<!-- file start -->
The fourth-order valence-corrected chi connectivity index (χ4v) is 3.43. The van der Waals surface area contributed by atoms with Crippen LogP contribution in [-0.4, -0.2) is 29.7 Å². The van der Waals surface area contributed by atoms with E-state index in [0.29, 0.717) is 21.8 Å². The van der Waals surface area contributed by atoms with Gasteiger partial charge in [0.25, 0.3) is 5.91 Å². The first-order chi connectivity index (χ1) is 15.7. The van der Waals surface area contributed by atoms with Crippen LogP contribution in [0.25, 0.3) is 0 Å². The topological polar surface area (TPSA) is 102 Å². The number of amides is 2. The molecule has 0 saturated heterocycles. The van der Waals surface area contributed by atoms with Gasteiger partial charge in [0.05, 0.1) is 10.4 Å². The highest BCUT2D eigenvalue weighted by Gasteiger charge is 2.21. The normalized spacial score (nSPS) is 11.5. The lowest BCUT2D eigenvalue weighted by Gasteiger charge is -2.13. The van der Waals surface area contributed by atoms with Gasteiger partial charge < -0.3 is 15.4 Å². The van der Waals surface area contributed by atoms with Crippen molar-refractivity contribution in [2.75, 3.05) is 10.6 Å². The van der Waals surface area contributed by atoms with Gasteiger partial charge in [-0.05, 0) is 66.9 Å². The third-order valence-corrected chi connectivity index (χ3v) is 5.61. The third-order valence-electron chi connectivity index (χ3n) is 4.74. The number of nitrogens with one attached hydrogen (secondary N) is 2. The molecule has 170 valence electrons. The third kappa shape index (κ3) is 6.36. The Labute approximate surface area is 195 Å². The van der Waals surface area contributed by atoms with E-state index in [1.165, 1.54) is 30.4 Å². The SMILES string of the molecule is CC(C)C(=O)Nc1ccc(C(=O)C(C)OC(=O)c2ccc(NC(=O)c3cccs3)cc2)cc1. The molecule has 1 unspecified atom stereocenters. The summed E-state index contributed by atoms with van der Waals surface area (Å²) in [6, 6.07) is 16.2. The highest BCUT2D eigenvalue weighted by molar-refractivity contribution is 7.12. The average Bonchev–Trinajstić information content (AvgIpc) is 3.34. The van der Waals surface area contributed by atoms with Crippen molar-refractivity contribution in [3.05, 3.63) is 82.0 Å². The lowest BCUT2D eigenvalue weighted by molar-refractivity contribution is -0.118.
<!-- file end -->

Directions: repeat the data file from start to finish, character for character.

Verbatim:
The fourth-order valence-corrected chi connectivity index (χ4v) is 3.43. The van der Waals surface area contributed by atoms with Crippen LogP contribution in [-0.4, -0.2) is 29.7 Å². The van der Waals surface area contributed by atoms with E-state index in [0.29, 0.717) is 21.8 Å². The van der Waals surface area contributed by atoms with Gasteiger partial charge in [0.25, 0.3) is 5.91 Å². The first-order chi connectivity index (χ1) is 15.7. The van der Waals surface area contributed by atoms with Crippen LogP contribution in [0.25, 0.3) is 0 Å². The topological polar surface area (TPSA) is 102 Å². The number of amides is 2. The molecule has 0 saturated heterocycles. The van der Waals surface area contributed by atoms with Gasteiger partial charge in [0.05, 0.1) is 10.4 Å². The highest BCUT2D eigenvalue weighted by Gasteiger charge is 2.21. The normalized spacial score (nSPS) is 11.5. The lowest BCUT2D eigenvalue weighted by Gasteiger charge is -2.13. The van der Waals surface area contributed by atoms with Gasteiger partial charge < -0.3 is 15.4 Å². The van der Waals surface area contributed by atoms with Crippen molar-refractivity contribution in [2.75, 3.05) is 10.6 Å². The van der Waals surface area contributed by atoms with Gasteiger partial charge in [-0.05, 0) is 66.9 Å². The third-order valence-corrected chi connectivity index (χ3v) is 5.61. The third-order valence-electron chi connectivity index (χ3n) is 4.74. The number of nitrogens with one attached hydrogen (secondary N) is 2. The molecule has 170 valence electrons. The third kappa shape index (κ3) is 6.36. The Labute approximate surface area is 195 Å². The van der Waals surface area contributed by atoms with E-state index in [1.165, 1.54) is 30.4 Å². The SMILES string of the molecule is CC(C)C(=O)Nc1ccc(C(=O)C(C)OC(=O)c2ccc(NC(=O)c3cccs3)cc2)cc1. The molecule has 1 unspecified atom stereocenters. The summed E-state index contributed by atoms with van der Waals surface area (Å²) in [6, 6.07) is 16.2. The highest BCUT2D eigenvalue weighted by molar-refractivity contribution is 7.12. The average Bonchev–Trinajstić information content (AvgIpc) is 3.34. The van der Waals surface area contributed by atoms with Crippen molar-refractivity contribution in [3.05, 3.63) is 82.0 Å². The lowest BCUT2D eigenvalue weighted by molar-refractivity contribution is -0.118.